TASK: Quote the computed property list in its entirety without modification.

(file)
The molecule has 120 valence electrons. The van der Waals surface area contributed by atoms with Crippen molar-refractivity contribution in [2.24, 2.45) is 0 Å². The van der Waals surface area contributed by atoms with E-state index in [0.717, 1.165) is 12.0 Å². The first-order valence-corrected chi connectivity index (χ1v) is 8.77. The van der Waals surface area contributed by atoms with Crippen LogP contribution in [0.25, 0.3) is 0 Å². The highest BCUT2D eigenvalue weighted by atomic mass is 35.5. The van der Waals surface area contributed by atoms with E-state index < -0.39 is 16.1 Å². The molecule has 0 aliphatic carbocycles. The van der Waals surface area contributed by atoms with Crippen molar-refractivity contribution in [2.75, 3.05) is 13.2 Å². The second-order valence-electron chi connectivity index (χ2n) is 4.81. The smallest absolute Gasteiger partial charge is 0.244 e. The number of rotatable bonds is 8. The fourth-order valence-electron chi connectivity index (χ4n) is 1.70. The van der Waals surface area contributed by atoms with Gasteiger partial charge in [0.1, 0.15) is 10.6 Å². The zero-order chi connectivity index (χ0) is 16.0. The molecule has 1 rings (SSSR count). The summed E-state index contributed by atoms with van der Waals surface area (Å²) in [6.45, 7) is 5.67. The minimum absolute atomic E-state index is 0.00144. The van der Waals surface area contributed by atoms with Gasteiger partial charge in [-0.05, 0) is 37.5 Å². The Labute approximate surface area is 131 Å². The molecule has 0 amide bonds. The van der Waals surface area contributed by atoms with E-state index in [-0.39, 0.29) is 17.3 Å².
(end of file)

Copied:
The molecule has 120 valence electrons. The van der Waals surface area contributed by atoms with Crippen molar-refractivity contribution in [2.24, 2.45) is 0 Å². The van der Waals surface area contributed by atoms with E-state index in [0.717, 1.165) is 12.0 Å². The first-order valence-corrected chi connectivity index (χ1v) is 8.77. The van der Waals surface area contributed by atoms with Crippen LogP contribution in [0.25, 0.3) is 0 Å². The highest BCUT2D eigenvalue weighted by atomic mass is 35.5. The van der Waals surface area contributed by atoms with E-state index < -0.39 is 16.1 Å². The molecule has 0 aliphatic carbocycles. The van der Waals surface area contributed by atoms with Crippen molar-refractivity contribution in [2.75, 3.05) is 13.2 Å². The second-order valence-electron chi connectivity index (χ2n) is 4.81. The smallest absolute Gasteiger partial charge is 0.244 e. The number of rotatable bonds is 8. The fourth-order valence-electron chi connectivity index (χ4n) is 1.70. The van der Waals surface area contributed by atoms with Gasteiger partial charge in [0.1, 0.15) is 10.6 Å². The zero-order chi connectivity index (χ0) is 16.0. The molecule has 1 rings (SSSR count). The summed E-state index contributed by atoms with van der Waals surface area (Å²) in [6.45, 7) is 5.67. The minimum absolute atomic E-state index is 0.00144. The van der Waals surface area contributed by atoms with Gasteiger partial charge in [-0.05, 0) is 37.5 Å². The Labute approximate surface area is 131 Å². The molecule has 0 amide bonds. The van der Waals surface area contributed by atoms with E-state index in [-0.39, 0.29) is 17.3 Å².